Miller has been a key factor in the Jets' first half success
It is the midway point of the 44th season of New York Jets football and the Green and White have balanced out to a 4-4 record. First-year head coach Eric Mangini dished out some recognition Tuesday to two players who have made quite an impact this season including just this past weekend.
One of those players, tight end Chris Baker, has been the focal point of NFL officials' most criticized call of the season. Baker's outstanding one-handed fourth quarter catch in the end zone was ruled incomplete as the sidejudge considered Baker's chances of landing in-bounds impossible after he was pushed out in mid-air by Browns defensive back Brodney Pool.
That play, however, wasn't the reason Mangini brought up his fifth-year tight end. It is Baker's overall production and consistent effort that have impressed the coaching staff.
"One guy that I have been happy with through the first eight games, and I have mentioned him before, is Chris Baker," Mangini said on Tuesday. "He has had a real commitment to improving, not just physically, but in terms of being a pro and a complete football player. I have seen that development as the season goes on."
Baker's play this season appears to have been somewhat limited on the stat sheet, as he has hauled in just 14 passes for 132 yards and two touchdowns. However, when analyzing Baker's production, one should not limit their opinion based on his stats, as much of his work has gone unnoticed in blocking for the running game.
"He has done a great job in terms of the protections," said Mangini of Baker. "Last week he did a nice job with the tough pass rush of Willie McGinest. There were several different times when he was isolated on him."
In addition to his well-rounded physical contributions, Baker is an intelligent player.
"He has also made good situational aware plays when he has had the opportunity," Mangini praised. "He caught a ball against Detroit, and he couldn't get the first down, but he stayed in bounds and that shows the awareness of not just where the sticks are, but also how important the time was at the point."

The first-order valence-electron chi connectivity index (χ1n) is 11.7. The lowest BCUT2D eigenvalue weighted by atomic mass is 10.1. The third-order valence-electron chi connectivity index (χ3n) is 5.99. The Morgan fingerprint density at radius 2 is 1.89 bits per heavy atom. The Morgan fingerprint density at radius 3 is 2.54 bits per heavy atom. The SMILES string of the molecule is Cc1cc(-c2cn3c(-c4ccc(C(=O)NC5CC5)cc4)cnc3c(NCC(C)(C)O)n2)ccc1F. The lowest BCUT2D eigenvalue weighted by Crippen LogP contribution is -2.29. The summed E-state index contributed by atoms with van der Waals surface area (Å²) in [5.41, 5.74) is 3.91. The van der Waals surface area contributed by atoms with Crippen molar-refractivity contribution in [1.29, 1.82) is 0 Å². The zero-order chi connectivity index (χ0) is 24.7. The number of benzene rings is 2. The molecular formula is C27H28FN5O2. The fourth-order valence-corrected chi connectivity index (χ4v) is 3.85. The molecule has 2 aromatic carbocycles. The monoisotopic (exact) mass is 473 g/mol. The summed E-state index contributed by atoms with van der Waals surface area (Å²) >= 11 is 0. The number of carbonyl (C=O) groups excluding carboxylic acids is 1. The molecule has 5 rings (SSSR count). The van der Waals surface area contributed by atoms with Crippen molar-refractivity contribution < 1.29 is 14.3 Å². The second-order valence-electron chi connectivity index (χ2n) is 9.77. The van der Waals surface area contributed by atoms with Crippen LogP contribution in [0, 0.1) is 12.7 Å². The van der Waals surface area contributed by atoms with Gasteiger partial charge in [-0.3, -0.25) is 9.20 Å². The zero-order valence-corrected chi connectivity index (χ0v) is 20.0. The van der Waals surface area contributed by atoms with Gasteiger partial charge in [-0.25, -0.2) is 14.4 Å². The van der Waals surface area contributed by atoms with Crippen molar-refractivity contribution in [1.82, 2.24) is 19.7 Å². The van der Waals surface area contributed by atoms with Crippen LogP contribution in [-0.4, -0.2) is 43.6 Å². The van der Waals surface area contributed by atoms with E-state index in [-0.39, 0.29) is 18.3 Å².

"He has made really good choices," added Mangini of Baker. "He is committed to his craft. His position is not always the 80-yard completions or the flashy plays, but it is such an important job and a big part of the offense."
Another gear in the Jets point producing machine comes from Justin Miller, who doesn't even play offense. Miller has returned two kickoffs for touchdowns this season, one for a club record 103 yards against the Colts. The second-year cornerback leads the NFL with a 29.7-yard kickoff return average.
"What I love about Justin is when he has the ball in his hands, he's fearless and he's aggressive and he takes the fight to the kickoff team," Mangini said. "The ways that he hits those seams with such speed, such aggressiveness, such a level of intensity; those guys have to make a decision whether or not they want to - especially those kickers - tackle him. He is powerful for his size."
Miller's size may be one reason for his success in the return game. At 5'10" Miller isn't considered to be a short, shifty runner, but more of a north, south runner. Miller, a solid 196 pounds, seems to shed tackles during every return and with his ability to turn on the after-burners, it's no surprise that this talented Clemson product has three touchdown returns in his last nine games.
Mentality is another reason for Miller's success. As most defensive backs tend to be, Miller has a colorful swagger. His attitude represents that of a typical cornerback, and Mangini, who coached defensive backs for six seasons in New England, knows just how to exploit him.
"There have been a lot of guys that I have worked with that have those colorful personalities," Mangini said. "Justin has been great. He has done everything that I've asked him to do. He has come to see me at different times to talk not just about our scheme but talk about how other corners I've coached have played things, whether it be Ty Law, Otis Smith, Terrell Buckley."
One common thread among those veteran defensive backs was their confidence factor. Miller, though just 22 years old, has the poise to become a success in this league, especially on special teams, where he has already proven himself lethal.
"I feel like every time I touch the ball," Miller said. "I can break one."
With his buoyancy and talent paired up with a perfectionist of a coach in Mangini, Miller will undoubtedly improve as the years roll on. Actually, it is literally time that has been Miller's only obstruction, as he opted to leave Clemson after three years of college ball.
"The younger you are, the less experience you have in the college game. You have to get that year back," Mangini said. "The more experience, the better off you are. The more things you've seen, the easier it is to adjust to things because you can draw on playing that type of receiver.
"He's working at it," he added of Miller. "That's what all these guys are doing; we're all collectively working at the different things we have to get better at. You can't coach natural ability. With coaching, that can improve. The more talented you are the more that improvement can be."